If still in doubt, i recommend reading Mr. shoegnomes excelent post about what kind of practice You are or want to be. You can find it here:

http://www.shoegnome.com/2013/03/14/what-kind-of-architect-are-you/

Are You going to do only the schematic design and then delegate construction docs to someone else or are You doing all the work all the way? If it's the former, SketchUp might be good, if it's the latter, then archicad is a no brainer (you need put good effort into your archicad template though). You also have to take into account that importanting and exporting between these two softwares (AR and SU) is really good, so you can actually use both in diferent design stages.

Do You need super realistic rendering? Then SketchUp might be good because it has vray conection. If not, You can get great results within archicad or with twinmotion (which some people here seem to complain about, but ive had no problems with it and think that its almost a miracle of technology specially the 2020 version).

Do You need an integrated solution for 3d modelling and doing your architectural plans, sections, elevations and quantity take offs almost automatically? SketchUp has plugin solutions for this, but as You Will find in many forums, even it's users say it's a clunky and time consuming process and need really good equipement, but You can get spectacular results with good effort. Meanwhile, archicad can fly even in 5 year old computers.

finally, do You plan to remain a one man show or do You want to collaborate with other people and eventually grow? If it's the case, archicad will set You up for this.

Best of lucks in your desicion! but i suspect You already know the answer

JohnJay wrote:
Ultimately though, it seems that SU is just a bit too clunky in the construction docs dept, and unless things have improved or there are plugins that help,
I don't find the need to use Sketchup with Archicad, but there are a number of fairly amazing extensions that could help, if you wanted to go in the Sketchup direction. PlusSpec, Roof Nui, Medeek Trusses, and others do pretty amazing things, but my sense is that you really need a bunch of them. However, I certainly drool over the construction doc's that Nick Sonder puts together. https://sketchupbook.com/ At some point in the size of the model, things start to work like molasses, though I'm not sure where that is. I like that with AC I don't really have to worry about this.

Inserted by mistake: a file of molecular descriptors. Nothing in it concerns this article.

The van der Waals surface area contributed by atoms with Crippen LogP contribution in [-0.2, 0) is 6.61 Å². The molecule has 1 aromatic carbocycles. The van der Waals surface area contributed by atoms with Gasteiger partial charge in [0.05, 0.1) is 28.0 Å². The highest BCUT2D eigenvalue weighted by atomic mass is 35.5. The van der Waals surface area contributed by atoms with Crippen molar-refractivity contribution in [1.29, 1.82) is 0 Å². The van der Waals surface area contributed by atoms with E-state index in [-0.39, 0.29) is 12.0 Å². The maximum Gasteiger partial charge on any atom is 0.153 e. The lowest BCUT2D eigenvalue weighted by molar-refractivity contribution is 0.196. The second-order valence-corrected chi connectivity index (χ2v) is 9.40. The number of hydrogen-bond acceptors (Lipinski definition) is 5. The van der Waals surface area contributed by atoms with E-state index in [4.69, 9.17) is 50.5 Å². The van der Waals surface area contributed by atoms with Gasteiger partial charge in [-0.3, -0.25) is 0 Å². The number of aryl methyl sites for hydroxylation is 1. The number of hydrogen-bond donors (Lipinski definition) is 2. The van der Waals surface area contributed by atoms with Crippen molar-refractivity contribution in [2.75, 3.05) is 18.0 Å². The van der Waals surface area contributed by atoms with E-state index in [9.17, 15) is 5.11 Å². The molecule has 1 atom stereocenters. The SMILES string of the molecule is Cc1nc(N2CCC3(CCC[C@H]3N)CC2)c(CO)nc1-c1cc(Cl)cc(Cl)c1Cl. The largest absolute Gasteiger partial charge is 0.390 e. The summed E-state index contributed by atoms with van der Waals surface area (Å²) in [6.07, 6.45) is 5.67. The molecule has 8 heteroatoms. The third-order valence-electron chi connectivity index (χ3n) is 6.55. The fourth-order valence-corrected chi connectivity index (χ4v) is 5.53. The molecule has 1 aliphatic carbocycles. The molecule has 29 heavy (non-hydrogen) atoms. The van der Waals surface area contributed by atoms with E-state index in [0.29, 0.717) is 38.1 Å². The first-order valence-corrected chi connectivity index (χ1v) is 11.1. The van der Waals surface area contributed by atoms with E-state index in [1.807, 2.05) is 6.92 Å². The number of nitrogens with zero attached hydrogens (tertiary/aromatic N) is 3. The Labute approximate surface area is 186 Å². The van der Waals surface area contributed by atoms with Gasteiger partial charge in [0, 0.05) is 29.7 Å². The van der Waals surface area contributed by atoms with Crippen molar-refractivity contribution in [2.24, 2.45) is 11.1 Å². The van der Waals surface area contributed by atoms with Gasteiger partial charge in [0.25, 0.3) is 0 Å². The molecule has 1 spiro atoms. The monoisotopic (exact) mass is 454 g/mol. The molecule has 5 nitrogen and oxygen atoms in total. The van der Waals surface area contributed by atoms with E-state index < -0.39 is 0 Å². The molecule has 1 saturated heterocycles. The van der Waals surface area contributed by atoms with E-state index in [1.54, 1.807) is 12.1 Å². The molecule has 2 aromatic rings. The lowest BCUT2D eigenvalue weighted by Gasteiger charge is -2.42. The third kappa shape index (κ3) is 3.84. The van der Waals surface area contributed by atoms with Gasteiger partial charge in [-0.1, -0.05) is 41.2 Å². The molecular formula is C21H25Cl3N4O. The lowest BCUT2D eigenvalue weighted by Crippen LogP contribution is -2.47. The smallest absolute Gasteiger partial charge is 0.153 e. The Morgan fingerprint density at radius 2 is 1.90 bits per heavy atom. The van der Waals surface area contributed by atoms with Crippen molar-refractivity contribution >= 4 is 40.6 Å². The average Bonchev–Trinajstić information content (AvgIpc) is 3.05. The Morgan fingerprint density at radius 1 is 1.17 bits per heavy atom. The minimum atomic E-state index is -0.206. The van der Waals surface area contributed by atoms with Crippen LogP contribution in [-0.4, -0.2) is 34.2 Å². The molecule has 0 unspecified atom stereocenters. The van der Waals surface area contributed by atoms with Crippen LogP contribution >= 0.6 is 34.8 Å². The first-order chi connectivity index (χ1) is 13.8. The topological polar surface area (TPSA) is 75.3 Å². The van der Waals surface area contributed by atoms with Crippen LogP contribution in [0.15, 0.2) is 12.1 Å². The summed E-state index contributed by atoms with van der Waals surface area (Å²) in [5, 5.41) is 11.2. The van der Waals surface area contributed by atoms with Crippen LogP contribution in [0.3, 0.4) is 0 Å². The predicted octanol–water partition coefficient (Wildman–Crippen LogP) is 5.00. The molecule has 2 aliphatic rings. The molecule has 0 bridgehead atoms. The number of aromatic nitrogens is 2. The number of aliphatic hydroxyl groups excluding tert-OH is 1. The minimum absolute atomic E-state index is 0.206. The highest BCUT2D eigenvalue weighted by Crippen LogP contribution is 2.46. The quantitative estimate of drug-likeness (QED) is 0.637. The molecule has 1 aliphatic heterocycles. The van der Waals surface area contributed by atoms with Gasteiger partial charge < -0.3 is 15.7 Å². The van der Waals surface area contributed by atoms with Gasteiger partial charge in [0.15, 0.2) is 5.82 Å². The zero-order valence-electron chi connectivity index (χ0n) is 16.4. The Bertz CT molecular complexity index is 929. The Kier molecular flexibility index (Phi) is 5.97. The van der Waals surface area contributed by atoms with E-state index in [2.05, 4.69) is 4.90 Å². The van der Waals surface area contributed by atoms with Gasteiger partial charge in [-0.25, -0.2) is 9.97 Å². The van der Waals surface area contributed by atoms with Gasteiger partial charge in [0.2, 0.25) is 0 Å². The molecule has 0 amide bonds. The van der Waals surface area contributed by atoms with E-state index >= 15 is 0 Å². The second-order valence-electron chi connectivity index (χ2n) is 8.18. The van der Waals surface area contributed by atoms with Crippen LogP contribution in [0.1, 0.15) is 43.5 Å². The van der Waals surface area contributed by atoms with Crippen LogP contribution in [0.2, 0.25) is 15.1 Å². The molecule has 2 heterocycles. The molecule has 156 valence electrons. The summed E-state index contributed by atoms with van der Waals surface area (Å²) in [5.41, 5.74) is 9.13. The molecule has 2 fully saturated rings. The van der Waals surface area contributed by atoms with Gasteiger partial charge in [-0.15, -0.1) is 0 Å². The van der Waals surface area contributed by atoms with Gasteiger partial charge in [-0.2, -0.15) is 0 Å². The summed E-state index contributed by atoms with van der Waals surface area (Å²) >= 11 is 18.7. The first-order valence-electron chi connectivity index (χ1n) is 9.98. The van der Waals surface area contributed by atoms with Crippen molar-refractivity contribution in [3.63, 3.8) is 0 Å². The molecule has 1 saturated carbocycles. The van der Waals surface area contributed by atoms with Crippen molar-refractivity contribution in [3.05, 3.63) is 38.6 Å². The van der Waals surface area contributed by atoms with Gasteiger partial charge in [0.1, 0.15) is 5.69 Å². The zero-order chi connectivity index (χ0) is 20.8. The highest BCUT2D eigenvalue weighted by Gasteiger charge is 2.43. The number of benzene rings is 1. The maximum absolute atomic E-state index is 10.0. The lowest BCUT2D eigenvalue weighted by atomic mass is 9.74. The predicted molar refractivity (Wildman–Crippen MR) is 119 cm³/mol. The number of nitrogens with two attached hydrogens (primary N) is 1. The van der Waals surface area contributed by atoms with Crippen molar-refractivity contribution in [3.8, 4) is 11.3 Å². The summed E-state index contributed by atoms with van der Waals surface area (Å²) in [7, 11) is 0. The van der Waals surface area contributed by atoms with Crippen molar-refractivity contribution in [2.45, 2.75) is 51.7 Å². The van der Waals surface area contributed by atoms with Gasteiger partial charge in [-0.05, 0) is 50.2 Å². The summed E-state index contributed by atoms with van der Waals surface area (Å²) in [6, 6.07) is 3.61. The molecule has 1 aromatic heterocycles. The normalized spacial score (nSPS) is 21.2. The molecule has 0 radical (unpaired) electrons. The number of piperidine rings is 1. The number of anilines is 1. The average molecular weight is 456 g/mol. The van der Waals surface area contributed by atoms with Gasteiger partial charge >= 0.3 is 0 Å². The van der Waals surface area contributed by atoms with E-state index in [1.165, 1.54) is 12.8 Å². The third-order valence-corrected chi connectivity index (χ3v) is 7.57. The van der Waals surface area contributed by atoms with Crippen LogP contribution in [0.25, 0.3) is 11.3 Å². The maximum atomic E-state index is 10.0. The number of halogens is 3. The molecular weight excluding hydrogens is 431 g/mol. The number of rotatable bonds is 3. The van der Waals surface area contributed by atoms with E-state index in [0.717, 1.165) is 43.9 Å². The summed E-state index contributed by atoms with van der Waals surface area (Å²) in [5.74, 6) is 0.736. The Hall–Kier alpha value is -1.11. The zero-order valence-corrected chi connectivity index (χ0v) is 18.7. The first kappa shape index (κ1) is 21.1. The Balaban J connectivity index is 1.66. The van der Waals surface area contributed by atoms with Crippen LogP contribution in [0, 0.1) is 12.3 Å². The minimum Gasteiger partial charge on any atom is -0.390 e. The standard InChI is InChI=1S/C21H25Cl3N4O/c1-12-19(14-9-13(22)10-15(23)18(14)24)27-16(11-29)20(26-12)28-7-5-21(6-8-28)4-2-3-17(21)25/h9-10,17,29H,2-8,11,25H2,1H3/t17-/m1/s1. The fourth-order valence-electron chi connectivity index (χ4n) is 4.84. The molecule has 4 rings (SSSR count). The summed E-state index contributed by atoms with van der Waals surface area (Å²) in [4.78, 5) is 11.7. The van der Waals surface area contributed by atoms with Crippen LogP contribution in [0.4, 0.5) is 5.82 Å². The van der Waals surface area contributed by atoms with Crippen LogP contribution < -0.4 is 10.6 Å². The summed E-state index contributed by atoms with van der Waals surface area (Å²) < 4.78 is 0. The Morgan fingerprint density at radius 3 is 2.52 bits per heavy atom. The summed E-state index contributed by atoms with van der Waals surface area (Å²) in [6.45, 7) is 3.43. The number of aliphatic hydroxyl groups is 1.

Richard
--------------------------
Richard Morrison, Architect-Interior Designer
AC25 (since AC6.0), Win10

JohnJay
Advocate
hmmmm... I downloaded a model from the 3DWarehouse so I could try creating some plans and elevations (this one: https://3dwarehouse.sketchup.com/model/ba82fb25-7c79-44c8-ab62-ca5ae8304431/container-house).

It's only around 50k polys so not very heavy at all, yet cutting the model to create a simple section cut was much slower than I expected it to be (my PC's not exactly cutting edge but I do have a 6 core i7, a GTX 1070 and 48gb RAM). In MODO 50k polys are nothing, and even AC handles them with little effort.

Tried to import the scene into AC to test the SKP import but that was a disaster too - lots of GUI flickering and refreshing and when it ended nothing was imported.

So, is it normal that SU is so slow with such a simple model or is it my system or me that's doing something wrong or missing something?

Does SU import into AC work well?
AC25

JohnJay
Advocate
@ jl_lt - i'm leaning towards AC right now but only because of the performance issues stated above.

There are also lots of little things that only become apparent once you start modelling and then try to adjust the model.

e.g. changing wall thickness is a lot easier in AC. The wall thickness is always clearly displayed so it's easy to check and confirm. Similar story with roofs - you set the pitch and can then adjust edges know that the pitch it always the same. The pitch is always displayed so there's less chance of changing the pitch by mistake.

There are lots of these instances like this and all together I think they make a big difference.

Maybe I just need to play with SU a bit more but so far I don't get what all the fuss is about.
AC25

DGSketcher
Rockstar